This reproduction of The Vexed Man replicates one of a series of portrait busts or "character heads" created by Franz Xaver Messerschmidt, an eighteenth-century German sculptor active in Austria. The original sculpture is in the collection of the J. Paul Getty Museum.
- Made of resin with a golden alabaster patina - Dimensions: 3 7/8 inches H x 2 1/4 inches W x 2 1/2 inches D - Includes gift box - Care Instructions: Clean with damp cloth - no solvents - Item#: VEXEDSML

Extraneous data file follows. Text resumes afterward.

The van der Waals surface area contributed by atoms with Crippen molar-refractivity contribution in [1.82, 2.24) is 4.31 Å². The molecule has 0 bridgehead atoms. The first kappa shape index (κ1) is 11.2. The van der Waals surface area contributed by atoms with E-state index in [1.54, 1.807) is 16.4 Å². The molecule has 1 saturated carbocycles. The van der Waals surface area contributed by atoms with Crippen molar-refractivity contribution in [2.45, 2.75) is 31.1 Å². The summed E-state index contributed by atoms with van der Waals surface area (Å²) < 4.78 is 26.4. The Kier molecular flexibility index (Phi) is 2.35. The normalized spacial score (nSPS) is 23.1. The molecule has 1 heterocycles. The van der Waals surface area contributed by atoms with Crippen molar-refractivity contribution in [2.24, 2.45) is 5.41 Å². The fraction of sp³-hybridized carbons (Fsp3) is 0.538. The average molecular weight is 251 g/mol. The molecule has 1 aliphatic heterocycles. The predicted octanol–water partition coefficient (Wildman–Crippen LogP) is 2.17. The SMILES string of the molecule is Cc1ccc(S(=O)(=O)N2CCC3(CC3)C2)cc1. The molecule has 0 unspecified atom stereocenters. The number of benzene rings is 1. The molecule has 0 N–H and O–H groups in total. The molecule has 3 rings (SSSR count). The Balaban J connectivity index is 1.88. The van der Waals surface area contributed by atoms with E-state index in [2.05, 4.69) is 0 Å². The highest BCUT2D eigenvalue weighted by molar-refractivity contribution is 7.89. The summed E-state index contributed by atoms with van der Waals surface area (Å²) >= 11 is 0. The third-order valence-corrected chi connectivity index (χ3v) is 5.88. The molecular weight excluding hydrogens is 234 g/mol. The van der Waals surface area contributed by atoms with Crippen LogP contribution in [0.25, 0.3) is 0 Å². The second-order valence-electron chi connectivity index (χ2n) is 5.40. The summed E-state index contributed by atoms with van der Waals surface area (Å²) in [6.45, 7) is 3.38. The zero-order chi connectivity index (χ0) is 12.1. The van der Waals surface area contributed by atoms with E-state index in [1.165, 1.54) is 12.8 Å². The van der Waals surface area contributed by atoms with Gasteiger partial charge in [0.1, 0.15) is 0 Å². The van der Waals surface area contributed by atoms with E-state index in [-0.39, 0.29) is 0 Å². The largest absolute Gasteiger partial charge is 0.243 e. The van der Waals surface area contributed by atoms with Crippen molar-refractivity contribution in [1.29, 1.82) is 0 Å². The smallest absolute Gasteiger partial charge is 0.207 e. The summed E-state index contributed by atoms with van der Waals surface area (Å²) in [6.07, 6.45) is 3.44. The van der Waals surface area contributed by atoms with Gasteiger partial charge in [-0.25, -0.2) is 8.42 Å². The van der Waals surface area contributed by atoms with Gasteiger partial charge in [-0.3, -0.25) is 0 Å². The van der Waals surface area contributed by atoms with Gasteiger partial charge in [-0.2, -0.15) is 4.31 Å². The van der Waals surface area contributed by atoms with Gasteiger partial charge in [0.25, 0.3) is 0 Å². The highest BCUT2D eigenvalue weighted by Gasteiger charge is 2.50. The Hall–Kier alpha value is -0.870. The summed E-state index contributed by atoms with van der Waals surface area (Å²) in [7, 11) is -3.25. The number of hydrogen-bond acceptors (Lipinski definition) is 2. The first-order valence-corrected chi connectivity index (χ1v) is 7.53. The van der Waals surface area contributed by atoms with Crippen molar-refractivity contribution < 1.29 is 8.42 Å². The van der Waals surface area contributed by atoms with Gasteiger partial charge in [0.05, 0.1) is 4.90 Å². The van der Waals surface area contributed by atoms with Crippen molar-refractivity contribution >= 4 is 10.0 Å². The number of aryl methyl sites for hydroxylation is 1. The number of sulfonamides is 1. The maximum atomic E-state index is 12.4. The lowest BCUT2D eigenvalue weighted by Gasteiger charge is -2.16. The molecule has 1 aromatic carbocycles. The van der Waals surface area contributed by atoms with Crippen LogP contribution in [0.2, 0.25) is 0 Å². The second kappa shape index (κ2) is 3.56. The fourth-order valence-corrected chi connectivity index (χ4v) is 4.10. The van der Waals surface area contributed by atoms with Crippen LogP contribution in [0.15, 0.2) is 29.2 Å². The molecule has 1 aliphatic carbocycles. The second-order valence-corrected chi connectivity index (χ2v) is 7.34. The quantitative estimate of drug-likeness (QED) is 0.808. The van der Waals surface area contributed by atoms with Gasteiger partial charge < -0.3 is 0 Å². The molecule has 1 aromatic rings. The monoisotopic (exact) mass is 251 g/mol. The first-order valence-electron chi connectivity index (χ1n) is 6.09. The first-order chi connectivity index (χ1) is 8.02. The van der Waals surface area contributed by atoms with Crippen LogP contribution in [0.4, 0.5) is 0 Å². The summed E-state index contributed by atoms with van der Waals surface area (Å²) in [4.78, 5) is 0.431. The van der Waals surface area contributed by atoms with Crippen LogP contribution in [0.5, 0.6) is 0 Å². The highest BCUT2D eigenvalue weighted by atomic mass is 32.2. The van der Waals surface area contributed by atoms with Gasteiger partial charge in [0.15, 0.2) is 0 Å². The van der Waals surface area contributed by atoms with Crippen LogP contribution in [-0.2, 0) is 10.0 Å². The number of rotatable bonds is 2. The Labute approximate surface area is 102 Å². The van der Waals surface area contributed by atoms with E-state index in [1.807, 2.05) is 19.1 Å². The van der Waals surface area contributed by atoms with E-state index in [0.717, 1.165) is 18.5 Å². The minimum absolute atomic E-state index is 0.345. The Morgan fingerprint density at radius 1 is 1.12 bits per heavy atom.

This bust portrays a middle-aged man with a sour expression, which seems to fall somewhere between a grimace and a scowl. The most telling aspect may be the furrowed brow above squinting eyes and a scrunched nose. But natural cracks in the bust's alabaster surface seem to echo the topography of his skin, both softened by age yet hardened by the extreme expression. The man's receding hairline, wrinkles, and sagging jawline contrast with tensed cheek and neck muscles. Although the character seems to express irritation and annoyance, it is not certain whether Messerschmidt intended that interpretation, because he did not give the bust a title. This bust and the series it belongs to reflect the intellectual concerns of artists and scholars during the Enlightenment era, when a surge of interest in the sciences occurred. Studies in physiognomy were highly popular at the time. Perhaps as influential was Messerschmidt's undiagnosed mental condition, which could have been schizophrenia. A contemporary wrote that Messerschmidt told him that by making the character heads, he hoped to ward away spirits that invaded his mind.